Someone had to do it, and the Wall Street Journal took on the challenge. Here is a (not so) Fun Map of bacteria found at New York City’s 466 open subway stations, using data collected by Weill Cornell Medical College. The project took 18 months and genetic material was collected from 15,152 different species. According to WSJ, “most of them [are] harmless or unidentified,” and almost half belonged to bacteria. Of that, 67 species were “associated with disease and infections.” Fortunately, a lot of species are good bacteria, keeping the city livable by eating up toxins and hazardous chemicals.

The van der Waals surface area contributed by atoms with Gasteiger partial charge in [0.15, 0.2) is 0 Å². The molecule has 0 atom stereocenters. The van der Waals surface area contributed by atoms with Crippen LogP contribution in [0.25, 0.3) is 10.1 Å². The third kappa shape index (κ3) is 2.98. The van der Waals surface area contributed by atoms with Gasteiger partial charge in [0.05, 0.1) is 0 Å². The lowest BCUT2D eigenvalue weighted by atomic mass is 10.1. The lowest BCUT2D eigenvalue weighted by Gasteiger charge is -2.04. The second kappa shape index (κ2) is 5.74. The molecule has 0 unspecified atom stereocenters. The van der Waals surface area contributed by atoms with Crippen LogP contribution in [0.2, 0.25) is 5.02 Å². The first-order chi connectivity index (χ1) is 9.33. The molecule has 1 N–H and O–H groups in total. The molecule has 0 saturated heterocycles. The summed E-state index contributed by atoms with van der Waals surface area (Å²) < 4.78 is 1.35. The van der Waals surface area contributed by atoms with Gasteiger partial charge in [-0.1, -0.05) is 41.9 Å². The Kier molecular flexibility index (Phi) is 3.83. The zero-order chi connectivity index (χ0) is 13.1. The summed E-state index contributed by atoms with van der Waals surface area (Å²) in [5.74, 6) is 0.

At Bedford Street L there were remnants of bacteria associated with toxic cleanup, urinary tract-infection (nice…), kimchi and sauerkraut. Times Square. At Times Square, some of the same plus meningitis, staph infections, and Italian cheese. And we added Lincoln Center, since it’s the Untapped Cities HQ subway stop which has the nice addition of food poisoning, plus kimchi and sauerkraut as well. Apparently some of the food remnants track the city’s love of pizza, where the team identified microbes associated with cheese and sausage at many subway stations.
You can also search by bacteria. Here is Leuconostoc citreum associated with kimchi and bacteria: